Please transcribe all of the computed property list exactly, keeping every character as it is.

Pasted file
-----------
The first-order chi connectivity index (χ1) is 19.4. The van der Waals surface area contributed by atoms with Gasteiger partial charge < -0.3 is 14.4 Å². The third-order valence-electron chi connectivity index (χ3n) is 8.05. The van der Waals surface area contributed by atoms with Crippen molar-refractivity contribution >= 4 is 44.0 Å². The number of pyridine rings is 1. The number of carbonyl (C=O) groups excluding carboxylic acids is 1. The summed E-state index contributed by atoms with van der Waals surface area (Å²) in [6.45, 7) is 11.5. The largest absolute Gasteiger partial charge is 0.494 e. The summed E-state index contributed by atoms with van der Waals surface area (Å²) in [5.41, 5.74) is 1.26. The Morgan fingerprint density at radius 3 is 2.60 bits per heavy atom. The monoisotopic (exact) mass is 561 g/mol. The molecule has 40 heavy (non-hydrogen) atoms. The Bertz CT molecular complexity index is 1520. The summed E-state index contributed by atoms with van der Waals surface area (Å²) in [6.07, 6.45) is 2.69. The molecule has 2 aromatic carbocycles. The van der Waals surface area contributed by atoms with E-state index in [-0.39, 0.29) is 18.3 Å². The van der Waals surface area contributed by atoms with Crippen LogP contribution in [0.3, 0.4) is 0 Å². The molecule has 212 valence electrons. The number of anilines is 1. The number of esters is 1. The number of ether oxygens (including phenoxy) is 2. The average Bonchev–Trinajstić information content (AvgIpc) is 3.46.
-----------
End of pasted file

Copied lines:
The first-order chi connectivity index (χ1) is 19.4. The van der Waals surface area contributed by atoms with Gasteiger partial charge < -0.3 is 14.4 Å². The third-order valence-electron chi connectivity index (χ3n) is 8.05. The van der Waals surface area contributed by atoms with Crippen molar-refractivity contribution >= 4 is 44.0 Å². The number of pyridine rings is 1. The number of carbonyl (C=O) groups excluding carboxylic acids is 1. The summed E-state index contributed by atoms with van der Waals surface area (Å²) in [6.45, 7) is 11.5. The largest absolute Gasteiger partial charge is 0.494 e. The summed E-state index contributed by atoms with van der Waals surface area (Å²) in [5.41, 5.74) is 1.26. The Morgan fingerprint density at radius 3 is 2.60 bits per heavy atom. The monoisotopic (exact) mass is 561 g/mol. The molecule has 40 heavy (non-hydrogen) atoms. The Bertz CT molecular complexity index is 1520. The summed E-state index contributed by atoms with van der Waals surface area (Å²) in [6.07, 6.45) is 2.69. The molecule has 2 aromatic carbocycles. The van der Waals surface area contributed by atoms with E-state index in [-0.39, 0.29) is 18.3 Å². The van der Waals surface area contributed by atoms with Crippen LogP contribution in [0.3, 0.4) is 0 Å². The molecule has 212 valence electrons. The number of anilines is 1. The number of esters is 1. The number of ether oxygens (including phenoxy) is 2. The average Bonchev–Trinajstić information content (AvgIpc) is 3.46.